Tag Archives: ISIS

Disappearing the Middle East

TOM REGAN: SUMMONING ORENDA
December 3, 2016

An Afghan policeman patrols next to a burning vehicle in the city of Kunduz, Afghanistan October 1, 2015. REUTERS/Stringer

Related story: Security Chief: Europe Must Brace for New Extremist Attacks Above, an Afghan policeman patrols next to a burning vehicle in the city of Kunduz, Afghanistan October 1, 2015. REUTERS/Stringer

Strangely enough, I don’t want to start this column by talking about the Middle East. I start  instead in Afghanistan in Southeast Asia, because its case is a microcosm of what’s happening throughout the Middle East, and a valuable lesson in the way most media covers what’s happening there or — to put it bluntly — doesn’t cover it.

Are you aware that little more than a week ago, the top commander of the US and allied forces in Afghanistan said the Afghan government only controls about 60 per cent of the country? The rest is controlled by insurgent Taliban forces, which are getting stronger and are likely to take over even more territory. This despite the fact that the United States alone has spent billions of dollars in aid to Afghanistan (as of January 1, 2015, the total was $685.6 billion, making it one of the two most expensive wars in American history – the more expensive one is Iraq). This includes training Afghan troops to fight the Taliban, supplying hardware and troops and drones attacks to wipe out Taliban commanders, yet it appears the Taliban is poised to recapture Afghanistan once again.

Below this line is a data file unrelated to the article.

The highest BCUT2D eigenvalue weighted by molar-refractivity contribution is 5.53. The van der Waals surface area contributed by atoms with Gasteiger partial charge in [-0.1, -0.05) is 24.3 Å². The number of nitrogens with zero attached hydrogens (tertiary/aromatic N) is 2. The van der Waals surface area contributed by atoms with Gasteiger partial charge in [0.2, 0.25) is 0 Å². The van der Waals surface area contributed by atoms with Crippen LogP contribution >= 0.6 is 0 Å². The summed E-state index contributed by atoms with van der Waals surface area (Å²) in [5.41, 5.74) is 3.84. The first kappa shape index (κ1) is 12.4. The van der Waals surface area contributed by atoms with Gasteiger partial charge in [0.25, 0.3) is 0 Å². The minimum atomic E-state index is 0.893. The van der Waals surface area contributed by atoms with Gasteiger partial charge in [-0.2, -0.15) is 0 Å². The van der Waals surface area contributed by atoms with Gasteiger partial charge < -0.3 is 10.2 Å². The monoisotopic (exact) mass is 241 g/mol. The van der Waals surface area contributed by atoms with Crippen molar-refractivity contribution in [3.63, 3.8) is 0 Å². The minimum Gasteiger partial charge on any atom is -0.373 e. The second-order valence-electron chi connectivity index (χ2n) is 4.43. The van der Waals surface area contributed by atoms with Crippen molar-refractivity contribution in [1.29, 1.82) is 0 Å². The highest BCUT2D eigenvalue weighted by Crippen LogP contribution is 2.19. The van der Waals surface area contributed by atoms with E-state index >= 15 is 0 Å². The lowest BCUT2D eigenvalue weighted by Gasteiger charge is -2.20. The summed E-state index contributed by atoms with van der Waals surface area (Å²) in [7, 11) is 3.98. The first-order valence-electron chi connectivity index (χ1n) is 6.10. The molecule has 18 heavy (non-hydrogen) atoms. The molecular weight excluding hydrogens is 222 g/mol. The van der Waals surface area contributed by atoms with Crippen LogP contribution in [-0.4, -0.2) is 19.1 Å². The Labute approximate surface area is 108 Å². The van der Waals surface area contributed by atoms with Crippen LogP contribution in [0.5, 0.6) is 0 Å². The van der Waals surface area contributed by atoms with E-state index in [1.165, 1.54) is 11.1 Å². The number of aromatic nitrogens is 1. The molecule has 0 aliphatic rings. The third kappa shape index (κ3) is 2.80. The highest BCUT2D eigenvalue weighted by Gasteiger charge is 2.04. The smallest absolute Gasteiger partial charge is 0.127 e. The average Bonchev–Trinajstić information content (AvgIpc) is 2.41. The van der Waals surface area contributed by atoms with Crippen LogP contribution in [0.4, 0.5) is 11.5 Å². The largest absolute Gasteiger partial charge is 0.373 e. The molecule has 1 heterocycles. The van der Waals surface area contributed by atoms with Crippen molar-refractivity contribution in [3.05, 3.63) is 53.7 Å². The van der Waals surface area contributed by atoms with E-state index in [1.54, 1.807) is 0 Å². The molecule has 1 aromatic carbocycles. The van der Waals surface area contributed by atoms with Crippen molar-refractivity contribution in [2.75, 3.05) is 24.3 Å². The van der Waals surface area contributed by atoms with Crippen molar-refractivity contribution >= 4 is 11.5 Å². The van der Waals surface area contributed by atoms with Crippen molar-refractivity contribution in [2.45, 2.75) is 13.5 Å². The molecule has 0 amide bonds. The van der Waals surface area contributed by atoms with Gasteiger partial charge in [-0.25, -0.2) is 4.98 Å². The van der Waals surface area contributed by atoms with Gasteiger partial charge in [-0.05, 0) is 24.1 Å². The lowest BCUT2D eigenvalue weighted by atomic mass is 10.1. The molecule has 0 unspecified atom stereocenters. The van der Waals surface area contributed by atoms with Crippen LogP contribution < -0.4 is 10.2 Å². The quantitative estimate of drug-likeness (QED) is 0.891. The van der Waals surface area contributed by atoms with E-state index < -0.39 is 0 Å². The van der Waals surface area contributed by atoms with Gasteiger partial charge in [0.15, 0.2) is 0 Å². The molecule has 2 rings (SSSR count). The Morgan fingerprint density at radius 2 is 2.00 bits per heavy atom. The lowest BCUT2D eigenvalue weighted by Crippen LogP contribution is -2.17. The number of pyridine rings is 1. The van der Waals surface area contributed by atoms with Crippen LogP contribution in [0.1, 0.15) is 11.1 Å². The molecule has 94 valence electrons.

Do you remember reading about any of this? Or seeing it on America’s nightly news? Or hearing it being discussed on CNN or Fox News or MSNBC? The chances are highly unlikely. While the story was certainly covered by wire services like Associated Press, almost none of the major media outlets in America carried it for longer than about 10 minutes. It probably didn’t appear on cable news at all, a medium that is more fascinated by Donald Trump’s tweets than by America’s longest and second-most costly war.